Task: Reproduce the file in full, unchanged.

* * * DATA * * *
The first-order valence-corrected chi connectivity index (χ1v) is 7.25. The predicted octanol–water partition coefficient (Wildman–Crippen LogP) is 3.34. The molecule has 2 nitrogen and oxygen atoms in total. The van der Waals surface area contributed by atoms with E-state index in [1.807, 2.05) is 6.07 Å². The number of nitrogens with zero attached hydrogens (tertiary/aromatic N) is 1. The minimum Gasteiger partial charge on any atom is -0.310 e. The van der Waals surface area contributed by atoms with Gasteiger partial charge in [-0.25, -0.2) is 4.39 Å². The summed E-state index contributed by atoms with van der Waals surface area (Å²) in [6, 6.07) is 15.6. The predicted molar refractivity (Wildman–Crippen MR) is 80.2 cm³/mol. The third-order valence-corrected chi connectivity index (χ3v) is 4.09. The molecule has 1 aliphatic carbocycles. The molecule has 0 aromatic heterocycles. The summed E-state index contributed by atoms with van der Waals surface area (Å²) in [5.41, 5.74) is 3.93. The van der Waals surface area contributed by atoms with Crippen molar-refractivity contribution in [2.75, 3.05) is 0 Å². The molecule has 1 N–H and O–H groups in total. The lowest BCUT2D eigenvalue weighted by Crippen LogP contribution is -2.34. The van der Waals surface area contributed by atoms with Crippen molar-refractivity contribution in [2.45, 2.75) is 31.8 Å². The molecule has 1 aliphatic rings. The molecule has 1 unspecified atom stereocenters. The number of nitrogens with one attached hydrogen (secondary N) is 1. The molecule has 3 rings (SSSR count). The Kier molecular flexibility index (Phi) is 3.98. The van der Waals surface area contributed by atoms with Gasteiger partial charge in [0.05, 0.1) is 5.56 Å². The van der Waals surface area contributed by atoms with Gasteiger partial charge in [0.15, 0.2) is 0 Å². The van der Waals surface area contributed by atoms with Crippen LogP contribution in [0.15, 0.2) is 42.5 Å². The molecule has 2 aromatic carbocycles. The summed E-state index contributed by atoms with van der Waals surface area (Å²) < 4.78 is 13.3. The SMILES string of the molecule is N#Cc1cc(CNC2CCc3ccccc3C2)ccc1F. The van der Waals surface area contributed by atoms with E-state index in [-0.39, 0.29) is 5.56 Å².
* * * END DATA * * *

The first-order valence-corrected chi connectivity index (χ1v) is 7.25. The predicted octanol–water partition coefficient (Wildman–Crippen LogP) is 3.34. The molecule has 2 nitrogen and oxygen atoms in total. The van der Waals surface area contributed by atoms with E-state index in [1.807, 2.05) is 6.07 Å². The number of nitrogens with zero attached hydrogens (tertiary/aromatic N) is 1. The minimum Gasteiger partial charge on any atom is -0.310 e. The van der Waals surface area contributed by atoms with Gasteiger partial charge in [-0.25, -0.2) is 4.39 Å². The summed E-state index contributed by atoms with van der Waals surface area (Å²) in [6, 6.07) is 15.6. The predicted molar refractivity (Wildman–Crippen MR) is 80.2 cm³/mol. The third-order valence-corrected chi connectivity index (χ3v) is 4.09. The molecule has 1 aliphatic carbocycles. The molecule has 0 aromatic heterocycles. The summed E-state index contributed by atoms with van der Waals surface area (Å²) in [5.41, 5.74) is 3.93. The van der Waals surface area contributed by atoms with Crippen molar-refractivity contribution in [2.75, 3.05) is 0 Å². The molecule has 1 N–H and O–H groups in total. The lowest BCUT2D eigenvalue weighted by Crippen LogP contribution is -2.34. The van der Waals surface area contributed by atoms with Crippen molar-refractivity contribution in [2.45, 2.75) is 31.8 Å². The molecule has 1 aliphatic rings. The molecule has 1 unspecified atom stereocenters. The number of nitrogens with one attached hydrogen (secondary N) is 1. The molecule has 3 rings (SSSR count). The Kier molecular flexibility index (Phi) is 3.98. The van der Waals surface area contributed by atoms with Gasteiger partial charge in [0.05, 0.1) is 5.56 Å². The van der Waals surface area contributed by atoms with Gasteiger partial charge in [0.15, 0.2) is 0 Å². The van der Waals surface area contributed by atoms with Crippen LogP contribution in [0.15, 0.2) is 42.5 Å². The molecule has 2 aromatic carbocycles. The summed E-state index contributed by atoms with van der Waals surface area (Å²) < 4.78 is 13.3. The SMILES string of the molecule is N#Cc1cc(CNC2CCc3ccccc3C2)ccc1F. The van der Waals surface area contributed by atoms with E-state index in [-0.39, 0.29) is 5.56 Å².